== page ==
These factors contributed to the Moral Majority’s downfall over the latter half of the 1980s155, which culminated in Jerry Falwell’s decision to step down as President, it only took another year-and-a-half before the Moral Majority factually stopped existing156, since it had reached its goals, as Fallwell said: “The purpose of the Moral Majority was to activate the religious right. Our mission has been accomplished […]”.157
However, miscellaneous studies of polls (Gallup) and data from the American National Election Studies conducted throughout the 1980s have shown that support for Moral Majority steadily declined over the years, resulting in what Matthew Moen brought to the point: “The more people knew about Moral Majority, the less they liked it”.158
Despite those ratings, the substantial impact the organization had on the political landscape during its zenith cannot be denied.
4.2 Other Organizations of the 1980s
There were three other organizations of major importance which were active throughout the 1980s, plus an umbrella organization, which can be counted as a fourth one: the National Christian Action Coalition, the Religious Roundtable, Christian Voice, and the American Coalition for Traditional Values.159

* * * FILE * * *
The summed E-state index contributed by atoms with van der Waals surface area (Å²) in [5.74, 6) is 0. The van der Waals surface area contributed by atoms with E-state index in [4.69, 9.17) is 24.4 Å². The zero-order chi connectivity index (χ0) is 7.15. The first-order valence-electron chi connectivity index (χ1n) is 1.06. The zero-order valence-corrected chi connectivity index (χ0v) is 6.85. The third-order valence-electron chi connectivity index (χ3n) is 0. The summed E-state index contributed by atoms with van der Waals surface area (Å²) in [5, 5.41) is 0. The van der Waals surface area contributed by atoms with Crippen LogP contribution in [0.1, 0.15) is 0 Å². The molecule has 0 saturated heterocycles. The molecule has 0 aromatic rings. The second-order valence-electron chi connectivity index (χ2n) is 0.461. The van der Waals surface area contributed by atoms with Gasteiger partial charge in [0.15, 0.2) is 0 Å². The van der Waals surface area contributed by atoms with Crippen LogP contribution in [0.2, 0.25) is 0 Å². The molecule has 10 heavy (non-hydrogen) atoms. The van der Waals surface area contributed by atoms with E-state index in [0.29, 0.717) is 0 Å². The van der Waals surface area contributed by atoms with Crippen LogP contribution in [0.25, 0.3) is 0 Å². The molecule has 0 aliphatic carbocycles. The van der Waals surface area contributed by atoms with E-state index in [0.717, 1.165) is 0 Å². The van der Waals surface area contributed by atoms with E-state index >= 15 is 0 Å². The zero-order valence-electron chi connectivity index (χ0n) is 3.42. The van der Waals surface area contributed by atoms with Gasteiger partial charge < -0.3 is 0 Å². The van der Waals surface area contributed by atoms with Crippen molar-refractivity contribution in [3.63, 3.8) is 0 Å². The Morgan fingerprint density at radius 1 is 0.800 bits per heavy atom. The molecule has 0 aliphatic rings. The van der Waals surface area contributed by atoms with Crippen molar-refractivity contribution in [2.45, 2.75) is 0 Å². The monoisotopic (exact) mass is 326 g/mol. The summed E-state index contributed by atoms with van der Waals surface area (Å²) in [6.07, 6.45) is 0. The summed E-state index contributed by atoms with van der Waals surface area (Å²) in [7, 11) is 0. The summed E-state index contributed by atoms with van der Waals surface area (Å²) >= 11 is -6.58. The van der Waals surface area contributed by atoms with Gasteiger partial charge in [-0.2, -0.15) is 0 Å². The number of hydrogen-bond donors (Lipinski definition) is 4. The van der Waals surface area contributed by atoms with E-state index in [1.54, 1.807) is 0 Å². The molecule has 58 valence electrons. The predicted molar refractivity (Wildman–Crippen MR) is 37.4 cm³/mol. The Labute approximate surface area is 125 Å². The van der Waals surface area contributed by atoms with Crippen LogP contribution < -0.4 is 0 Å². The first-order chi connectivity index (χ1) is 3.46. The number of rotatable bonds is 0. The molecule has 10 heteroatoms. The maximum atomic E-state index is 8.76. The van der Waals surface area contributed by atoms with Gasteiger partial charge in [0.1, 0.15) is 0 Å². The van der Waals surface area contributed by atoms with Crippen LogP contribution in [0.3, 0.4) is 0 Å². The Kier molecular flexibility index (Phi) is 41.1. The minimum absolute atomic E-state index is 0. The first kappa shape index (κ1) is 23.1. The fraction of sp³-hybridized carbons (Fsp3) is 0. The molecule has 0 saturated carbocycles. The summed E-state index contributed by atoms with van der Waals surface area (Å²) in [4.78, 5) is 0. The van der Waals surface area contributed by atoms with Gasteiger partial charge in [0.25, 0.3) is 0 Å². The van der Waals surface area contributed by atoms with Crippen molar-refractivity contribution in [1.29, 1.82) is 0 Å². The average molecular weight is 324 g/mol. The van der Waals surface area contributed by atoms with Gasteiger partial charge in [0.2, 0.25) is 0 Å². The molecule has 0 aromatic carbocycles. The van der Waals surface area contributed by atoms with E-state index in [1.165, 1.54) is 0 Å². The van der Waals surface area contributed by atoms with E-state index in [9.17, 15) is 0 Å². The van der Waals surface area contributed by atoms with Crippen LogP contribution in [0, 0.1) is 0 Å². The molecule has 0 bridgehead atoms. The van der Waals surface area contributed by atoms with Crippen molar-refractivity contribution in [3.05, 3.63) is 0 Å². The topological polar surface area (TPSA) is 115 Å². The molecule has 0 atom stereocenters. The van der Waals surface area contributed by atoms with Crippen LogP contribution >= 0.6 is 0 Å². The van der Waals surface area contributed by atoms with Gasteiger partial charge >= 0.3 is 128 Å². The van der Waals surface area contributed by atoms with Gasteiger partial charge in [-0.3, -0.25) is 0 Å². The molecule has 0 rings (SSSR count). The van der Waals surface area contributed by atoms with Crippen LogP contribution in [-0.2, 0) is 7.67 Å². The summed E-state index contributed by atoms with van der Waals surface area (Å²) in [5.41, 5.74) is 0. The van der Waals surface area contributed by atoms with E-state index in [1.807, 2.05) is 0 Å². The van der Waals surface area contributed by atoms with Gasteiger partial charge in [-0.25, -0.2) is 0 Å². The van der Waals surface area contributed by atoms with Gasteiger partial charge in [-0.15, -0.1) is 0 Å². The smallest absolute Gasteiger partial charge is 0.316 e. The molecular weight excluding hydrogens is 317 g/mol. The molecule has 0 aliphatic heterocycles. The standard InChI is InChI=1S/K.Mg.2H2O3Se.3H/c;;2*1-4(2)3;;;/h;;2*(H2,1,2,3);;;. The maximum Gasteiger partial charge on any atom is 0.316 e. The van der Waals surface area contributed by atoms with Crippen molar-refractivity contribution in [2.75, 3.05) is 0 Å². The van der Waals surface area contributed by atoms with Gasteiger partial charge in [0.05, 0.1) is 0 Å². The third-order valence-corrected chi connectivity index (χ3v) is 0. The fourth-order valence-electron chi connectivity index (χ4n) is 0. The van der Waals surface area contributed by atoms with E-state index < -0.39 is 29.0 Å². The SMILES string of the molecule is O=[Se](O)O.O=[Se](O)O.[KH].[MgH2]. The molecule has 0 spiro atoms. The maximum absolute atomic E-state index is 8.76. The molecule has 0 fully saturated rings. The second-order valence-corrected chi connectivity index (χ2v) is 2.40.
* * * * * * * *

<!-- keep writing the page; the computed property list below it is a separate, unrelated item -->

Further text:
1 Wilcox, Clyde. Onward Christian Soldiers? The Religious Right in American Politics. Boulder, CO: Westview Press, 1996. 95.
2 Boston, Robert. The Most Dangerous Man in America?: Pat Robertson and the Rise of the Christian Coalition. Amherst (NY): Prometheus Books, 1996. 161.
3 Wilcox, Clyde. Onward Christian Soldiers? The Religious Right in American Politics 93.
4 Brocker, Manfred. Protest - Anpassung - Etablierung: Die christliche Rechte im politischen System der USA. Frankfurt a.M.: Campus Verlag, 2004. 13.
5 Compare Brocker, Protest - Anpassung - Etablierung 13-14.
6 Falwell apologizes to gays, feminists, lesbians. Ed. CNN.com. 2001. 30 Mar. 2008. <http://archives.cnn.com/2001/US/09/14/Falwell.apology/>.
7 Boston 161.
8 "Robertson Letter Attacks Feminists". New York Times. 26.8.1992. 30 Mar. 2008.
9 Brocker, Protest - Anpassung - Etablierung 32.
10 See for instance Brocker, Protest - Anpassung - Etablierung; Dayton/Johnston; Hochgeschwender; and Smith, American Evangelicalism: Embattled and Thriving.
11 Dayton, Donald W. "Some Doubts about the Usefulness of the Category "Evangelical"". The Variety of American Evangelicalism. Eds. Donald W. Dayton, and Robert K. Johnston. Eugene (OR), Pasadena: Wipf and Stock Publishers, 1997. 245–251. 245.
12 Weber, Timothy P. "Premillenialism and the Branches of Evangelicalism". The Variety of American Evangelicalism. Ed. Donald W. Dayton, and Robert K. Johnston. Eugene (OR), Pasadena: Wipf and Stock Publishers, 1997. 5–21. 13.
13 Smith, Christian. Christian America?: What Evangelicals Really Want. Berkeley: University of California Press, 2000. 15.